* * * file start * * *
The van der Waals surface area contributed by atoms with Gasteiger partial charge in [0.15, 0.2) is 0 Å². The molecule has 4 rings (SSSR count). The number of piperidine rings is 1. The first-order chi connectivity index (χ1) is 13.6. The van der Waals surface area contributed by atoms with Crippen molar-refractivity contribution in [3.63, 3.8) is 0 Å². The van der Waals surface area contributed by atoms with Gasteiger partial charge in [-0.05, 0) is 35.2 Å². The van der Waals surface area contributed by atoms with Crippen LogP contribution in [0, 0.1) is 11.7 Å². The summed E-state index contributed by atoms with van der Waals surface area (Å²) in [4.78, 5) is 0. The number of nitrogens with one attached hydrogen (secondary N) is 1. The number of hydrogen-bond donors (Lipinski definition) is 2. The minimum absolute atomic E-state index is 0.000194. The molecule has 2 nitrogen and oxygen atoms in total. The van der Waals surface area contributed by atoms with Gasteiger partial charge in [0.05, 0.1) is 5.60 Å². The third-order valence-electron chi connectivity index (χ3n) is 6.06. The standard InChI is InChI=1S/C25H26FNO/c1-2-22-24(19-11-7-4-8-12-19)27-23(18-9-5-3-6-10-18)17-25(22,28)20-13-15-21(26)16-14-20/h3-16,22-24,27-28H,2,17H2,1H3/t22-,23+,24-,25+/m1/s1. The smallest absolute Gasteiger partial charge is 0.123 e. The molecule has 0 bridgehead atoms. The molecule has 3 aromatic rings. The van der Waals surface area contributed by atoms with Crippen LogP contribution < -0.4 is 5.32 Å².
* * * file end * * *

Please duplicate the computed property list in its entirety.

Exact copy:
The van der Waals surface area contributed by atoms with Gasteiger partial charge in [0.15, 0.2) is 0 Å². The molecule has 4 rings (SSSR count). The number of piperidine rings is 1. The first-order chi connectivity index (χ1) is 13.6. The van der Waals surface area contributed by atoms with Crippen molar-refractivity contribution in [3.63, 3.8) is 0 Å². The van der Waals surface area contributed by atoms with Gasteiger partial charge in [-0.05, 0) is 35.2 Å². The van der Waals surface area contributed by atoms with Crippen LogP contribution in [0, 0.1) is 11.7 Å². The summed E-state index contributed by atoms with van der Waals surface area (Å²) in [4.78, 5) is 0. The number of nitrogens with one attached hydrogen (secondary N) is 1. The number of hydrogen-bond donors (Lipinski definition) is 2. The minimum absolute atomic E-state index is 0.000194. The molecule has 2 nitrogen and oxygen atoms in total. The van der Waals surface area contributed by atoms with Gasteiger partial charge in [0.05, 0.1) is 5.60 Å². The third-order valence-electron chi connectivity index (χ3n) is 6.06. The standard InChI is InChI=1S/C25H26FNO/c1-2-22-24(19-11-7-4-8-12-19)27-23(18-9-5-3-6-10-18)17-25(22,28)20-13-15-21(26)16-14-20/h3-16,22-24,27-28H,2,17H2,1H3/t22-,23+,24-,25+/m1/s1. The smallest absolute Gasteiger partial charge is 0.123 e. The molecule has 0 bridgehead atoms. The molecule has 3 aromatic rings. The van der Waals surface area contributed by atoms with Crippen LogP contribution < -0.4 is 5.32 Å².